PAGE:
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Author

Raúúl Fernandez

Bio: Raúúl Fernandez is an academic researcher. The author has contributed to research in topic(s): Empire & Population. The author has an hindex of 1, co-authored 1 publication(s) receiving 18 citation(s).

Papers
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Abstract: Preamble In this article we show how the twentieth-century appearance of a Chicano minority population in the United States originated from the subordination of the nation of Mexico to U.S. economic and political interests. We argue that, far from being marginal to the course of modern U.S. history, the Chicano minority, an immigrant people, stands at the center both of that history and of a process of imperial expansionism that originated in the last three decades of the nineteenth century and that continues today.

18 citations


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Journal Article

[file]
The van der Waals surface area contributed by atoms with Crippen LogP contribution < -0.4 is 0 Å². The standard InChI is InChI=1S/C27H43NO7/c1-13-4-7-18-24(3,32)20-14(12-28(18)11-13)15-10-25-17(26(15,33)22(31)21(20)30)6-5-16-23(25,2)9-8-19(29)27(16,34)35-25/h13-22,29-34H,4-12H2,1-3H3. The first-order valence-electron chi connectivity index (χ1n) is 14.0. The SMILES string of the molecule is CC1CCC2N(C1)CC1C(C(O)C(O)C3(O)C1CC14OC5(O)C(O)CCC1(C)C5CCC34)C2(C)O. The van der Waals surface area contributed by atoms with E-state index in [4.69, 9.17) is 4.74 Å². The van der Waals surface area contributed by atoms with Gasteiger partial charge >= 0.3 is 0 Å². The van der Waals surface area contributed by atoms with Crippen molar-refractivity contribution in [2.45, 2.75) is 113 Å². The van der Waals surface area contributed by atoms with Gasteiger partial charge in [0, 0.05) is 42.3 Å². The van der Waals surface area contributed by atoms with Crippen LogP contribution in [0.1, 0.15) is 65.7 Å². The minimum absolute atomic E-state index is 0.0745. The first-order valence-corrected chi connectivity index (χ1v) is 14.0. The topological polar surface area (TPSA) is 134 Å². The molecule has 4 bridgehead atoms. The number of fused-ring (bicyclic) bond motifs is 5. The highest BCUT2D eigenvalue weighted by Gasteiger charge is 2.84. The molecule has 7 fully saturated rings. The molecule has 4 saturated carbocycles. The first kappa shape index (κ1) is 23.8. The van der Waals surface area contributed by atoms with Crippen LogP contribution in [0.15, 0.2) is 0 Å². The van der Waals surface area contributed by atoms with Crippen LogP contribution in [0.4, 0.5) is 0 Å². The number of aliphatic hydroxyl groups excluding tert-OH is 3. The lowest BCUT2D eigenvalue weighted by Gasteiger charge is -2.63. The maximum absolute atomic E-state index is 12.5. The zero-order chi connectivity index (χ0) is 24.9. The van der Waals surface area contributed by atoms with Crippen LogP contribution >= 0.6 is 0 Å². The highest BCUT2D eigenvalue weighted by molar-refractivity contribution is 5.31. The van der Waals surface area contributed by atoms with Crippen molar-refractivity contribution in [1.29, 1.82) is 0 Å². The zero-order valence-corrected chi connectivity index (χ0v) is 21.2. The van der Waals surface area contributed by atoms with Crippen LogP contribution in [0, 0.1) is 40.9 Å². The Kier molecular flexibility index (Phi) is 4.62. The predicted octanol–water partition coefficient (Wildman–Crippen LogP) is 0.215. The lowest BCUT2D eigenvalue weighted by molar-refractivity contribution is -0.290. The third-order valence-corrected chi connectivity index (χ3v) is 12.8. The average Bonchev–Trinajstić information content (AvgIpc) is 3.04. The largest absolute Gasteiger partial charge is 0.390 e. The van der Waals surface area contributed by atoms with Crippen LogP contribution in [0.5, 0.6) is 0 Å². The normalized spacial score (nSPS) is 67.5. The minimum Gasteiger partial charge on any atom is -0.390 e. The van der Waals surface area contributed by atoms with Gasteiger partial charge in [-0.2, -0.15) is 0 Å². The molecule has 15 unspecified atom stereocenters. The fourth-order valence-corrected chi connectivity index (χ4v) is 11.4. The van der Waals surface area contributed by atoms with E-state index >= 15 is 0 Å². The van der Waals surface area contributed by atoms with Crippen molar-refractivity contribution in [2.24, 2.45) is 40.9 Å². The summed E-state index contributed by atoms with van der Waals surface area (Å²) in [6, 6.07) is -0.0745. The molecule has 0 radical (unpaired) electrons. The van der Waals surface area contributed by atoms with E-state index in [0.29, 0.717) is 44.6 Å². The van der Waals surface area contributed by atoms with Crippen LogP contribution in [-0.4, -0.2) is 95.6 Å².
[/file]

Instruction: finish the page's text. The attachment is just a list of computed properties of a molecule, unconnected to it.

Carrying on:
Abstract: Introduction One of the most powerful elements of Critical Race Theory (CRT) in Education is that it provides critical researchers with a lens not offered by many other theoretical frameworks--that is, the ability to examine how multiple forms of oppression can intersect within the lives of People of Color and how those intersections manifest in our daily experiences to mediate our education. A theoretical branch extending from CRT is Latina/o Critical Race Theory (LatCrit), which examines experiences unique to the Latina/o community such as immigration status, language, ethnicity, and culture (Solorano & Delgado Bernal, 2001). A LatCrit analysis has allowed researchers to develop the conceptual framework of racist nativism, a lens that highlights the intersection of racism and nativism (Perez Huber, et. al., 2008). This article examines how a racist nativism framework can help understand the experiences of undocumented Chicana college students attending a public research university in California. First, this article will provide a brief description of how CRT and, in particular, LatCrit have allowed researchers to develop the frame of racist nativism. Second, the framework of racist nativism will be described, including how it is used in this study. Third, this article will describe the data collection strategies, methodological approach and analysis process used to gather and analyze 20 critical race testimonio interviews. Following this description, I will present the findings that demonstrate the ways racist nativism, class and gender have manifested in the educational trajectories of the undocumented Chicana college students. The Need to Examine Undocumented Latina/o Educational Experiences There is a limited but growing body of research on the experiences of undocumented Latina/o immigrant students in the U.S. (Abrego, 2002; Bastida et. al., 2007; De Leon, 2005; Fields, 2005; Gonzales, 2007; Guillen, 2004; Madera, et. al., 2008; Oliverez et. al., 2006; Olivas, 1995, 2004; Pabon Lopez, 2005; Perez Huber & Malagon, 2007; Rangel, 2001; Rincon, 2005; Seif, 2004). We know that thousands of undocumented students graduate high schools throughout the country each year, but most are in state of California (Oliverez et. al., 2006). We also know that most undocumented immigrants in the U.S. are from Latin American countries, but Mexico in particular (Passel, 2006). The historical and continued efforts of U.S. foreign policy to ensure Mexican economic dependence on the United States suggests economic conditions in Mexico will continue to leave many Mexican citizens with no choice but to emigrate (Gonzalez & Fernandez, 2002). This means, until the U.S. enacts comprehensive immigration reform that offers the U.S. undocumented population with a path to citizenship, the number of undocumented Latina/o students will continue to grow. Research focusing on this group of students lags far behind this demographic growth. CRT, LatCrit, and Racist Nativism: An Intersectional Approach CRT and LatCrit. The overarching theoretical frameworks for this study are CRT, and in particular, LatCrit. CRT in educational research unapologetically centers the ways race, class, gender, sexuality and other forms of oppression manifest in the educational experiences of People of Color. CRT draws from multiple disciplines to challenge dominant ideologies such as meritocracy and colorblindness, which suggest educational institutions are neutral systems that function in the same ways for all students. This framework challenges these beliefs by learning and building from the knowledge of Communities of Color whose educational experiences are marked by oppressive structures and practices. The efforts of revealing racism in education is a conscious move toward social and racial justice and empowerment among Communities of Color (Solorzano & Yosso, 2001; Yosso 2006). LatCrit is an extension of the efforts of CRT in educational research. …